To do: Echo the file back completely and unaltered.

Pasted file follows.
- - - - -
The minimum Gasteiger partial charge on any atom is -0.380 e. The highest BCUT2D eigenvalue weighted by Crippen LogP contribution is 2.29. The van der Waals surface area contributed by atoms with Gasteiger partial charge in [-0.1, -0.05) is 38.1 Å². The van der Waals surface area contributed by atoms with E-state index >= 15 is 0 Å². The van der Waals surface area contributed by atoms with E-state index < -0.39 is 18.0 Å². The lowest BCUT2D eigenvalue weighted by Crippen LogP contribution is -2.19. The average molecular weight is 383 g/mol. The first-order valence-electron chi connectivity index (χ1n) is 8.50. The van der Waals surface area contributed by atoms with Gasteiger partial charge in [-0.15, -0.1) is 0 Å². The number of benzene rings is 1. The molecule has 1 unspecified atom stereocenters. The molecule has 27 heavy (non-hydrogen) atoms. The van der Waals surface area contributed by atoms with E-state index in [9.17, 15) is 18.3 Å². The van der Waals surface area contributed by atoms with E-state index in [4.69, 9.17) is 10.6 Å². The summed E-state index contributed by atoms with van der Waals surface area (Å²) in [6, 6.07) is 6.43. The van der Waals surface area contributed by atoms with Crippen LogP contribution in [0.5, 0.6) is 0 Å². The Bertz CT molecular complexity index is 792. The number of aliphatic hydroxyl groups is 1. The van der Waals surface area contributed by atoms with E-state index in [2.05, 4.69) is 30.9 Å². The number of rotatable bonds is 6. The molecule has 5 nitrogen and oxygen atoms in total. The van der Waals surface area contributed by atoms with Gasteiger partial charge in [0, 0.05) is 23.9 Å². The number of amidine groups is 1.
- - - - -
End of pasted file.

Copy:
The minimum Gasteiger partial charge on any atom is -0.380 e. The highest BCUT2D eigenvalue weighted by Crippen LogP contribution is 2.29. The van der Waals surface area contributed by atoms with Gasteiger partial charge in [-0.1, -0.05) is 38.1 Å². The van der Waals surface area contributed by atoms with E-state index >= 15 is 0 Å². The van der Waals surface area contributed by atoms with E-state index < -0.39 is 18.0 Å². The lowest BCUT2D eigenvalue weighted by Crippen LogP contribution is -2.19. The average molecular weight is 383 g/mol. The first-order valence-electron chi connectivity index (χ1n) is 8.50. The van der Waals surface area contributed by atoms with Gasteiger partial charge in [-0.15, -0.1) is 0 Å². The number of benzene rings is 1. The molecule has 1 unspecified atom stereocenters. The molecule has 27 heavy (non-hydrogen) atoms. The van der Waals surface area contributed by atoms with E-state index in [9.17, 15) is 18.3 Å². The van der Waals surface area contributed by atoms with E-state index in [4.69, 9.17) is 10.6 Å². The summed E-state index contributed by atoms with van der Waals surface area (Å²) in [6, 6.07) is 6.43. The van der Waals surface area contributed by atoms with Crippen LogP contribution in [0.5, 0.6) is 0 Å². The Bertz CT molecular complexity index is 792. The number of aliphatic hydroxyl groups is 1. The van der Waals surface area contributed by atoms with E-state index in [2.05, 4.69) is 30.9 Å². The number of rotatable bonds is 6. The molecule has 5 nitrogen and oxygen atoms in total. The van der Waals surface area contributed by atoms with Gasteiger partial charge in [0, 0.05) is 23.9 Å². The number of amidine groups is 1.